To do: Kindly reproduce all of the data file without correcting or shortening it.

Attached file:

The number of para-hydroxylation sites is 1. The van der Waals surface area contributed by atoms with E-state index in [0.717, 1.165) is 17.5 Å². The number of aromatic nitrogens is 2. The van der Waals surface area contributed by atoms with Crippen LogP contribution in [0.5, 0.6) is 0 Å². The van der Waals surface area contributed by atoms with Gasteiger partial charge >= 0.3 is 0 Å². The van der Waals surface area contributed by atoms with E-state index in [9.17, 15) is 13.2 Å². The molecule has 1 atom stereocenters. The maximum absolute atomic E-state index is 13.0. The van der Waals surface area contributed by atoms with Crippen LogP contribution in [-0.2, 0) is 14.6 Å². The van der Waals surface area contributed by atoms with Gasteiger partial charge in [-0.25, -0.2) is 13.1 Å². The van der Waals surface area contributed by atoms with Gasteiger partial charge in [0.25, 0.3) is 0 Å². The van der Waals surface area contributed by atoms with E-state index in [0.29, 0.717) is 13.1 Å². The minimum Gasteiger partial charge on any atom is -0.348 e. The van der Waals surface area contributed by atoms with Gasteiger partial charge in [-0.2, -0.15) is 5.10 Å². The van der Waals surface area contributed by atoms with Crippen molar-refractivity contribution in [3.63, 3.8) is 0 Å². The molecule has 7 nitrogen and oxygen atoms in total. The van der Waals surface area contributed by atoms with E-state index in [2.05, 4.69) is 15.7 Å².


The number of para-hydroxylation sites is 1. The van der Waals surface area contributed by atoms with E-state index in [0.717, 1.165) is 17.5 Å². The number of aromatic nitrogens is 2. The van der Waals surface area contributed by atoms with Crippen LogP contribution in [0.5, 0.6) is 0 Å². The van der Waals surface area contributed by atoms with Gasteiger partial charge >= 0.3 is 0 Å². The van der Waals surface area contributed by atoms with E-state index in [9.17, 15) is 13.2 Å². The molecule has 1 atom stereocenters. The maximum absolute atomic E-state index is 13.0. The van der Waals surface area contributed by atoms with Crippen LogP contribution in [-0.2, 0) is 14.6 Å². The van der Waals surface area contributed by atoms with Gasteiger partial charge in [-0.25, -0.2) is 13.1 Å². The van der Waals surface area contributed by atoms with Gasteiger partial charge in [0.25, 0.3) is 0 Å². The van der Waals surface area contributed by atoms with E-state index in [0.29, 0.717) is 13.1 Å². The minimum Gasteiger partial charge on any atom is -0.348 e. The van der Waals surface area contributed by atoms with Gasteiger partial charge in [-0.2, -0.15) is 5.10 Å². The van der Waals surface area contributed by atoms with Crippen molar-refractivity contribution in [3.63, 3.8) is 0 Å². The molecule has 7 nitrogen and oxygen atoms in total. The van der Waals surface area contributed by atoms with E-state index in [2.05, 4.69) is 15.7 Å².